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Transplantation. 1976 Sep;22(3):287-93.

The fate of serially transplanted bone marrow cell populations from young and old donors.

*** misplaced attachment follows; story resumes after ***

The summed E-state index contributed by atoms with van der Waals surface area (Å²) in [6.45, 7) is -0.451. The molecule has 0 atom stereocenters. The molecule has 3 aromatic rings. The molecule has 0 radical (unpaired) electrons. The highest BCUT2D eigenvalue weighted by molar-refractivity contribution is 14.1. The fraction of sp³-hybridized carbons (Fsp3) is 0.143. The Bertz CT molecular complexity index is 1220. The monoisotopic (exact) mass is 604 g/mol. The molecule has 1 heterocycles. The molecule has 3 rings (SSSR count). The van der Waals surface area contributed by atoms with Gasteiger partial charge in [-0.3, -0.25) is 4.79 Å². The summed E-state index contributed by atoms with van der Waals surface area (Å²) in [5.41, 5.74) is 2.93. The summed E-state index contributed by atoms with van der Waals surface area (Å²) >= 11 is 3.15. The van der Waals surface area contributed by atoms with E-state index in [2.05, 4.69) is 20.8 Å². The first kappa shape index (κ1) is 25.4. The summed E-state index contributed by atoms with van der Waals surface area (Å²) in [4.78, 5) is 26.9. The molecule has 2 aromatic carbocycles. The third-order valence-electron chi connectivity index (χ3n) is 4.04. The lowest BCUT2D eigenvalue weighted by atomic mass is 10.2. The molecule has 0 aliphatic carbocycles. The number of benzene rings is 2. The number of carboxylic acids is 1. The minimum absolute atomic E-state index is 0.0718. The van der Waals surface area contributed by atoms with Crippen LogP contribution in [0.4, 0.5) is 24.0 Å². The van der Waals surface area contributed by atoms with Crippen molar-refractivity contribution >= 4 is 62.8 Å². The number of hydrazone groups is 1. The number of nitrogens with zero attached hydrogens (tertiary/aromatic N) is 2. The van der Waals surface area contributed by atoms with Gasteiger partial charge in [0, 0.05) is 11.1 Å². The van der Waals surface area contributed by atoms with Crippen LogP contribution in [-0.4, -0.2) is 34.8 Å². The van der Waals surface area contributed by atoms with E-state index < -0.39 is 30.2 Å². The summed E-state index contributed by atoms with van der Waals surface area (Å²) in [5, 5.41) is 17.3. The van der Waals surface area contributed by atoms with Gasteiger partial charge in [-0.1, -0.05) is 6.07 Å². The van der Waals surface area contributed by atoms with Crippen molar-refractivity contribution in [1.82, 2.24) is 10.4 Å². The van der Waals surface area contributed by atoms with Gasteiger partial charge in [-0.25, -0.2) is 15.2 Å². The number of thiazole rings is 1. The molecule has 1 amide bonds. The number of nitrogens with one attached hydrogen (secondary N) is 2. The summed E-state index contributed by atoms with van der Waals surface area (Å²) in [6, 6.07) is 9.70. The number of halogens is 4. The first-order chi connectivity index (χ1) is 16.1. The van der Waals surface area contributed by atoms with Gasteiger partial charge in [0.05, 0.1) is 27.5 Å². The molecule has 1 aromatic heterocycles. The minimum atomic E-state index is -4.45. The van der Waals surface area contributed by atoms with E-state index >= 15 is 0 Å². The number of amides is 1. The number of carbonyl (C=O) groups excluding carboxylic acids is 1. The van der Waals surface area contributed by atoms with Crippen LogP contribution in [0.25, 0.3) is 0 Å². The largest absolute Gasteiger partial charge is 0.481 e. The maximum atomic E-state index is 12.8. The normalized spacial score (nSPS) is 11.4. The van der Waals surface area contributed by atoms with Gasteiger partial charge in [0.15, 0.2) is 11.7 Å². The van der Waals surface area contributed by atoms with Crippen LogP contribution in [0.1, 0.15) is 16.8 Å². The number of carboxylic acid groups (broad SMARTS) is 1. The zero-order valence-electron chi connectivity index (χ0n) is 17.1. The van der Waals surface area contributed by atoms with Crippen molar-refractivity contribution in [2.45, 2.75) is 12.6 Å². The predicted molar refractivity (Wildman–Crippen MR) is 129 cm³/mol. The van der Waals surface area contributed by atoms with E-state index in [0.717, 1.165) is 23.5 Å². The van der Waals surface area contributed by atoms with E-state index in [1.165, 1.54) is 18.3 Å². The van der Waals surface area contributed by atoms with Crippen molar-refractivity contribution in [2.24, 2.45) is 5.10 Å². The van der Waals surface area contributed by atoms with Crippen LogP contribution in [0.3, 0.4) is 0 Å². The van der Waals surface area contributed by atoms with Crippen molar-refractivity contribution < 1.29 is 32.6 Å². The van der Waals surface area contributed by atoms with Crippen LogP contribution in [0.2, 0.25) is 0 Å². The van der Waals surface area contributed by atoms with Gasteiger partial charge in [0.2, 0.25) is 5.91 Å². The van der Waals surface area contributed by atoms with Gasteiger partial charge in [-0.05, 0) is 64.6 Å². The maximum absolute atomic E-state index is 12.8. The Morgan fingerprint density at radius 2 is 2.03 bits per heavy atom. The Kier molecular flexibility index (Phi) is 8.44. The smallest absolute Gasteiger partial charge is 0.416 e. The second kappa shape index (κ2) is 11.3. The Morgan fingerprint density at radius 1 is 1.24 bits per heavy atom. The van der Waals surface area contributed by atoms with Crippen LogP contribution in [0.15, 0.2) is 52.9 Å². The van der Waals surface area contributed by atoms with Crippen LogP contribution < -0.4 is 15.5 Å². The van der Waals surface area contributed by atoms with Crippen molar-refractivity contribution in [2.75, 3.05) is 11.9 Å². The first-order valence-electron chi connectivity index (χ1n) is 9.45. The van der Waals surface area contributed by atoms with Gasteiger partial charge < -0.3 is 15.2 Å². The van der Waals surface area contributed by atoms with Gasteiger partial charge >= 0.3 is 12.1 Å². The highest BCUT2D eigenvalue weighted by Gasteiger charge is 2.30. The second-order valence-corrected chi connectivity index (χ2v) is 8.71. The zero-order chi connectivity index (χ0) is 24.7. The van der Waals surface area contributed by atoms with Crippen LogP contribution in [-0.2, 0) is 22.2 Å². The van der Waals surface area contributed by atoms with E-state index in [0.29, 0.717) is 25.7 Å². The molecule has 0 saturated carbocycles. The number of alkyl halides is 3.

Two bone marrow cell populations, separately identifiable by means of chromosome markers, were serially transferred at 8-10 week intervals through lethally irradiated syngeneic recipients. This system allowed a precise comparison of populations derived from young and old donors; no consistent differences were observed. Both donor populations ceased to replicate after 4-5 transfers. Although more than 10(3) spleen colony-forming units were transferred, the number of colones proliferating in the bone marrow fell sharply between the second and third transfer-generations. Regenerating host cells accounted for an increasing proportion of the miroses scord in the third and subsequent transfer generations. It is concluded that many of the stem cells of bone marrow subjected to two or more transfers have decreased powers of self renewal. The results suggest that stem cells of adult mouse bone marrow are capable of undergoing, at most, between 80 and 200 mitoses. This limitation is very possibly innate, but the possibility that it is an artifact of the serial transfer system cannot be entirely ruled out.

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